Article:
I have a challenge in my life: my son’s dominant hand is different than mine (and everyone else’s in our family). He is left-handed! It has been a challenge teaching him how to hold his pencil correctly, how to cut, and even how to tie his shoes (didn’t know they do it differently). I wanted to share a couple of tricks I have learned through the last couple of years.
Holding a pencil:
I had an occupational therapist show this one to me back in my teaching days (you can also do this with a right-handed child). She said that using a small pencil, like a golf pencil, is a great way to teach correct hand formation for any child. The importance of correct hand position makes a huge difference in the future of their writing. I know I don’t hold my pencil correctly and my hand easily gets tired.
Anyway, put the pencil on the table, like this:
Have your child place their first two fingers on one side of the pencil and their thumb on the other. Make sure they hold near the bottom (my son’s hand should be lower):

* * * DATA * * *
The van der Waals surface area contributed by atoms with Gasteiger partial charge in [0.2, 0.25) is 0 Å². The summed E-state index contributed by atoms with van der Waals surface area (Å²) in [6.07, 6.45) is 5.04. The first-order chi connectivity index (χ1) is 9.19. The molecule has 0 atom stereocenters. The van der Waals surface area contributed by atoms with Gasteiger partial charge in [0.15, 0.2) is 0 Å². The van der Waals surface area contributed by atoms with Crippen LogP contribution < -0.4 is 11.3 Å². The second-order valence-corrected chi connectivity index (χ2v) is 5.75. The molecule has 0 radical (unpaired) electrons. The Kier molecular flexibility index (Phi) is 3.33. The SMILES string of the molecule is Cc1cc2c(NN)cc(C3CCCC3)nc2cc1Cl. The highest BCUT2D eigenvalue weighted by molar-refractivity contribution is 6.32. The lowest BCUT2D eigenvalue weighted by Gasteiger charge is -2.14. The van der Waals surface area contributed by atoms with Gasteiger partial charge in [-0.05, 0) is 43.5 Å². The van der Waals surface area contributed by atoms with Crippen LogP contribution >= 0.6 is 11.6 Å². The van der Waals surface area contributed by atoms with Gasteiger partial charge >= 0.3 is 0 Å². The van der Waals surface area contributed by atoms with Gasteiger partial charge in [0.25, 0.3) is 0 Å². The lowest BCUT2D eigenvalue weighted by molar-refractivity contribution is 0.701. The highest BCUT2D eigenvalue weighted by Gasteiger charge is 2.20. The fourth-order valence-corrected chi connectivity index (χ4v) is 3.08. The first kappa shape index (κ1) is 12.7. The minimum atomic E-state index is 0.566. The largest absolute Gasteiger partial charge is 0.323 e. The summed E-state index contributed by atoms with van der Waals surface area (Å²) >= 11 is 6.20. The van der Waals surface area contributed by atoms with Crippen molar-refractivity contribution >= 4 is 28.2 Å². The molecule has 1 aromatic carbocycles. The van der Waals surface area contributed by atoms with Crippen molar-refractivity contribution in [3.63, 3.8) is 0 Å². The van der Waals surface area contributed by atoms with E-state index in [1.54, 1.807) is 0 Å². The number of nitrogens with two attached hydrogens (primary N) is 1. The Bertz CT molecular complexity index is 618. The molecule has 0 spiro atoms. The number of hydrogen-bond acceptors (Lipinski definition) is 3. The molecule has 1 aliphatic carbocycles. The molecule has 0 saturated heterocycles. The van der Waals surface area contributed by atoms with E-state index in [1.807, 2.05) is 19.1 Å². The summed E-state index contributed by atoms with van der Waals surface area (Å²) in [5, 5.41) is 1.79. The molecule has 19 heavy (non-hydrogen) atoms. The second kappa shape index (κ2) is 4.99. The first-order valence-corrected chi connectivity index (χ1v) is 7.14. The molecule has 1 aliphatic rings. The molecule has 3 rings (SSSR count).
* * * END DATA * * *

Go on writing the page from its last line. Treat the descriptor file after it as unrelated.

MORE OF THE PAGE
Flip the pencil back so it rests on their hand (it should rest all the way back, in the crook; we didn’t quite get it there):
There you go!
Here is a song I use for helping children remember the correct way to hold their pencils.
Cutting with scissors:
This one is hard to explain, especially to tiny children. So, what I did was place my hand over his, like this (his wrist should be straight, but it’s hard to do it and take pictures at the same time!):
Worked for us, and now he knows!
This is a skill we are currently working on and is HARD!! Many left-handed people tie their shoes like their right-handed counterparts because that is how they were taught. But technically, they do it opposite.
So, to teach your child, sit in front of them instead of next to them and have them mirror what you do!
Any tricks you’ve learned that you could share with us?